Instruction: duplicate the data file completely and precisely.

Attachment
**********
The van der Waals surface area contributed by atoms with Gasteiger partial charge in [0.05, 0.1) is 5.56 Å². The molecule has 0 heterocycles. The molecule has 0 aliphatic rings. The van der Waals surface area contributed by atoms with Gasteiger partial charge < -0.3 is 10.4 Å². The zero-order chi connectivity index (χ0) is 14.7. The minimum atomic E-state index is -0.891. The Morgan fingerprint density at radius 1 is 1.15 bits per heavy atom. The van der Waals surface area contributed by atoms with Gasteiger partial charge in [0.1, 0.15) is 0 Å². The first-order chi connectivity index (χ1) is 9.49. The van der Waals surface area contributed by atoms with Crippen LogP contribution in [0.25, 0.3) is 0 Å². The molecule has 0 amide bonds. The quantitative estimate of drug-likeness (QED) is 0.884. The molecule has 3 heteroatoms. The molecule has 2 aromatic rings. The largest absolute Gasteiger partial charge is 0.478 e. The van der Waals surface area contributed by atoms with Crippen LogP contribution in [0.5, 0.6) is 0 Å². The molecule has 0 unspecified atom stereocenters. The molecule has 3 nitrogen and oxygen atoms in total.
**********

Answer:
The van der Waals surface area contributed by atoms with Gasteiger partial charge in [0.05, 0.1) is 5.56 Å². The molecule has 0 heterocycles. The molecule has 0 aliphatic rings. The van der Waals surface area contributed by atoms with Gasteiger partial charge < -0.3 is 10.4 Å². The zero-order chi connectivity index (χ0) is 14.7. The minimum atomic E-state index is -0.891. The Morgan fingerprint density at radius 1 is 1.15 bits per heavy atom. The van der Waals surface area contributed by atoms with Gasteiger partial charge in [0.1, 0.15) is 0 Å². The first-order chi connectivity index (χ1) is 9.49. The van der Waals surface area contributed by atoms with Crippen LogP contribution in [0.25, 0.3) is 0 Å². The molecule has 0 amide bonds. The quantitative estimate of drug-likeness (QED) is 0.884. The molecule has 3 heteroatoms. The molecule has 2 aromatic rings. The largest absolute Gasteiger partial charge is 0.478 e. The van der Waals surface area contributed by atoms with Crippen LogP contribution in [0.5, 0.6) is 0 Å². The molecule has 0 unspecified atom stereocenters. The molecule has 3 nitrogen and oxygen atoms in total.